“Chiropractic is not a form of medicine,” he said last week in his Cortlandt office. “It has nothing to do with medicine whatsoever, but you’ll hear the term chiropractic medicine. There really is no such term. That’s more or less a medical derived term that suits medicine when they introduce or discuss a health care profession.”
Although chiropractic is not medicine, it does not mean it is extremely valuable, Gross said. “It’s an entirely opposite way to address a person’s health,” he said.
Gross is a chiropractor who operates Principled Chiropractic in offices in Cortlandt, Dover Plains and. Millerton.
He explained why he chose Principled Chiropractic as the name of his offices. “A principled chiropractic doctor is one that adheres to and also provides the basic fundamental analysis and application of chiropractic technique to a person,” Gross said.
Gross, who lives in Millbrook, said he chose to open an office in Cortlandt because it is close to Putnam Valley, where he was born and raised. He discussed in detail how chiropractic works.
“You address a person’s health by utilizing their own body’s innate, inherent abilities to heal,” he said. “If you cut your finger you presume it’s going to heal. Those same powers that cause that healing are universal for every part of the body for any situation.”
“The nervous system which runs inside our spine and also outside the spine, there’s two different parts of the nervous system, control everything, every cell in our body,” Gross continued. “Chiropractic is interested in that relationship, to have the nervous system to be free to be doing what it’s supposed to be doing – to help the body function, whereas medicine works from the outside in.”
Medicine uses such instruments as medications and surgeries to deal with health problems, Gross said. “Whereas in chiropractic our interest is in making sure that he nervous system is free to send its signals to the cells of the body. Chiropractic has nothing to do with back aches or back pain.”
Gross said chiropractors have the same classes and textbooks that are part of medical training, but those seeking to be chiropractors have to take a core curriculum that is 500 hours longer than medical doctor trainees take. “We don’t focus on outside intervention like needles, knives (and) pills,” he said.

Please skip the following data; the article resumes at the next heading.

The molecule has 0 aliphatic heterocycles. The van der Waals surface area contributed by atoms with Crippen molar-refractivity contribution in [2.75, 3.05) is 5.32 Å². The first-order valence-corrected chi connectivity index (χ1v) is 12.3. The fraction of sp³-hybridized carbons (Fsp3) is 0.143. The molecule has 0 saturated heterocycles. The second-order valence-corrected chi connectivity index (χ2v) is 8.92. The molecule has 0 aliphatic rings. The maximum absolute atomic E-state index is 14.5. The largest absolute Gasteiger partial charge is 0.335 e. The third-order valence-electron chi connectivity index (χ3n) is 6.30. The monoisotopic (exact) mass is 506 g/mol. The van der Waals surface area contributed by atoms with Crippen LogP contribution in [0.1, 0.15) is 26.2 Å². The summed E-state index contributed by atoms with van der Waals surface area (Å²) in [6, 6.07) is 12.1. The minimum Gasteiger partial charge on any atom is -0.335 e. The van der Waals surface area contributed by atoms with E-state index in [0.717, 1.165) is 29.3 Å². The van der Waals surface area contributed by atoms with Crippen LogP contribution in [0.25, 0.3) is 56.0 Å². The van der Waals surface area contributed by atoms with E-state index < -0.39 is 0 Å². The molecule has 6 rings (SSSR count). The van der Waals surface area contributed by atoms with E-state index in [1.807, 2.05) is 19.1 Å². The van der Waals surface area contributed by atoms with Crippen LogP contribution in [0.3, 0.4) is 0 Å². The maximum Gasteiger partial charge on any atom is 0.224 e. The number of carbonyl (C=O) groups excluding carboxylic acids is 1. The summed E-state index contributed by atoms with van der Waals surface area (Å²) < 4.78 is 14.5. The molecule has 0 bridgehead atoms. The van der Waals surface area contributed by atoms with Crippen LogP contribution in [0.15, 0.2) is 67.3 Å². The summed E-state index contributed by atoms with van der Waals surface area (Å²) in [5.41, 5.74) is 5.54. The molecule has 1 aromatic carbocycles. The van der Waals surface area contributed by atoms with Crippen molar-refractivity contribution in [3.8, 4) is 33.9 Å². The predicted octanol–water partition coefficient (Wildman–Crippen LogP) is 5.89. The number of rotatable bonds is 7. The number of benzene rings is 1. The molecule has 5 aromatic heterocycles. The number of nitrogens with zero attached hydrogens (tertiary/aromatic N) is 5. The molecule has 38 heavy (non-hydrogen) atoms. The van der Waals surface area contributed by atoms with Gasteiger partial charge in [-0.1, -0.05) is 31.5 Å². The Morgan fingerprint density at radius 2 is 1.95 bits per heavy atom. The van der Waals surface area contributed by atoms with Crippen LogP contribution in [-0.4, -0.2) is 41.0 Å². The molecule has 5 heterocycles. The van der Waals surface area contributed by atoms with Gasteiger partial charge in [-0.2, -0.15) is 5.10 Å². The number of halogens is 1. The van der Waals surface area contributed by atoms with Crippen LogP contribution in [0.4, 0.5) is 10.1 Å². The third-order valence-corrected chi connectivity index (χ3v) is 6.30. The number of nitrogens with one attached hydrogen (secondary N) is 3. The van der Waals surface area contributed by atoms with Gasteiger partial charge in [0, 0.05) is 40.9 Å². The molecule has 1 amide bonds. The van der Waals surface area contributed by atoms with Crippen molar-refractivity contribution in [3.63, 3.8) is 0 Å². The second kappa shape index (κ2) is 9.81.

He said he performs spinal adjustments so “the joints of the spine are put back into place.”
Gross has treated patients of a variety of concerns, including headaches. He also cured six-year-old Cortlandt resident Emma Haass of chronic tonsillitis, high fevers and fatigue which antibiotics could not cure for a year in 2012. “It wasn’t resolving the underlying problem,” Gross said. “You can have fever, you can have infection from nervous system irritation.”
Gross was able to end Haass’ suffering. “I simply slid her first vertebra, which contains the brain stem,” Gross said. After he slid the vertebra back into place, Haass began to feel better within a few days.
Manipulating the spine is not generally painful, Gross said. “Generally the medical profession accepts chiropractic, but doesn’t want to acknowledge it,” Gross said. “They don’t want to actually allow it to become mainstream because then it would impact them and their livelihood.”
Despite the medical profession not wanting chiropractic to become mainstream, Gross said he has successfully treated doctors, dentists, nurses, and physicians’ assistants. He said his profession stresses preventative health care.
“In chiropractic we love to see people who are actually feeling good so that we can help maintain that,” he said, adding he regularly receives chiropractic treatments to maintain good health.
To contact Principled Chiropractic, call (914) 737-7333 or send an e-mail to firstname.lastname@example.org. Gross’ Cortlandt office is located at 3901 Crompond Rd.
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